I am a long-time editor, but have only just recently learned that editing closed questions is discouraged, unless the edit is intended to make the question (more) suitable for re-opening.
I hold the view that closed questions are often not bad enough to warrant deletion, and that their on-hold status is useful in itself, to educate the poster, whilst letting the post (and its answers) potentially assist future readers.
I like the idea also that edits made to (even closed) questions help educate posters as to the kind of care we like to see questions presented with here (edits to posts are notified to users via their inbox, and I'd think that this would improve the posting quality for at least some of them).
Some examples: I sometimes encounter posts that have had their title modified to include
[solved], even though the answer has been posted and accepted. Sometimes the title is excessively taggy, or the grammar of the body could do with improvement. I think there is value in improving these things even if it has been legitimately closed.
With these things in mind, I wonder if there is a way in which trusted users of a certain reputation could be permitted to make edits that improve the post, with the belief that the post should not be re-opened, without putting it into review? Some of this content will live for years more, and so it would be good to knock it into shape without annoying the folks who help with the review queue. Perhaps it could be a tick-box, defaulting to on, like so:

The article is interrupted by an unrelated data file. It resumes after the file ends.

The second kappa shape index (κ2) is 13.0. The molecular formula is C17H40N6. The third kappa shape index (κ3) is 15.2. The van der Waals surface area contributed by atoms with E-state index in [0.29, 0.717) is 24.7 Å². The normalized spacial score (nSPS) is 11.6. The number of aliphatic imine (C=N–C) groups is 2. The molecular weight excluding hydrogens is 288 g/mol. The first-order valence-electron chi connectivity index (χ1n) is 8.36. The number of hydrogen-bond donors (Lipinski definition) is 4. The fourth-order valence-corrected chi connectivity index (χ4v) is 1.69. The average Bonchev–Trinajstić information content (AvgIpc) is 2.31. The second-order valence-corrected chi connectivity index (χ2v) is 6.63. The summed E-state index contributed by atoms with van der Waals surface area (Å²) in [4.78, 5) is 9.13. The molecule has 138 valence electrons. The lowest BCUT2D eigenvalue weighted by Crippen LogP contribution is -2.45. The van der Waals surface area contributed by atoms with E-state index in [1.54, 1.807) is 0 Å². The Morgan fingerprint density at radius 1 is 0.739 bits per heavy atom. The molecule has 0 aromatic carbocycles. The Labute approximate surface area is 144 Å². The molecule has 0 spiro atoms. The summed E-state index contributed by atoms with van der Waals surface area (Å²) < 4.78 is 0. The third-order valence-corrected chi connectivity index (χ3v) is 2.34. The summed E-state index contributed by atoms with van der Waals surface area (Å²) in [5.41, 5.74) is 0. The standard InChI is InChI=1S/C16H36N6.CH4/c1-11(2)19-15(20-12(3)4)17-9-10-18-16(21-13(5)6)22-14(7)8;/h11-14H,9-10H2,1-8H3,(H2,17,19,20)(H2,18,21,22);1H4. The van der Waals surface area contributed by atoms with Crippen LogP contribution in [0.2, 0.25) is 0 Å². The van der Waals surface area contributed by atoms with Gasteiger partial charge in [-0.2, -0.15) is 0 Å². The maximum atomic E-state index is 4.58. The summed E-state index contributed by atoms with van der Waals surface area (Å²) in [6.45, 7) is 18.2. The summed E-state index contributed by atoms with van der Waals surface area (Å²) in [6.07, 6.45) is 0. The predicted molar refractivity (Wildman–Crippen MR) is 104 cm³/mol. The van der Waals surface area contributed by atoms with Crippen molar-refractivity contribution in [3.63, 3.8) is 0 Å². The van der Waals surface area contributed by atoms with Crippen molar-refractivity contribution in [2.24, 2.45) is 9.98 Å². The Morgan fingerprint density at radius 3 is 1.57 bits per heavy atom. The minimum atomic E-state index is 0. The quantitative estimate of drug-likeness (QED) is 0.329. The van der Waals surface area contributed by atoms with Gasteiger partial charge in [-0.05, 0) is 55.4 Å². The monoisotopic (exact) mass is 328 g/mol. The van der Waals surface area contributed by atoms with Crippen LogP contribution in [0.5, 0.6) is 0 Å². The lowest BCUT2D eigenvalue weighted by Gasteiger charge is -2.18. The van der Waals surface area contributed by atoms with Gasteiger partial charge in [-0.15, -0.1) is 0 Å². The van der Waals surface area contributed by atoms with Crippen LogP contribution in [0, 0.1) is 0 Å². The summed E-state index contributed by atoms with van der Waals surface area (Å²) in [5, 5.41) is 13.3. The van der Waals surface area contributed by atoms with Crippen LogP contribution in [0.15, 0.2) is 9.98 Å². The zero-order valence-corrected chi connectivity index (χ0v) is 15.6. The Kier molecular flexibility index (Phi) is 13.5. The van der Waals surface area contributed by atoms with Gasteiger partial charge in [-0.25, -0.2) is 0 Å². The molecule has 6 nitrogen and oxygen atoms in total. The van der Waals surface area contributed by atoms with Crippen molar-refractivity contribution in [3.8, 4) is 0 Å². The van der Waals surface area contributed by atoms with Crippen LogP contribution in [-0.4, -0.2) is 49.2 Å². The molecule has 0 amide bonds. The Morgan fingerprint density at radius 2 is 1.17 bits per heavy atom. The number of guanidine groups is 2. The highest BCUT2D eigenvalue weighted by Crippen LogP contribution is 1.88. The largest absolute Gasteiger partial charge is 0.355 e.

[x] Add this change to the review queue
I appreciate this feature would be open to misuse, which is why I suggest a minimum reputation for it. Perhaps there could be a "not added to the review queue" feed, so that interested users could keep an eye on the kinds of edits that are being made here.
Alternatively, if that suggestion won't fly, could we create some written guidelines about when it is appropriate to modify a closed question even with the knowledge it might waste reviewer time, or end up being robo-opened incorrectly? There are certainly cases where editing is an overriding good: if a disgruntled poster edits insults into their question, or if they "delete" it by replacing the text with nonsense.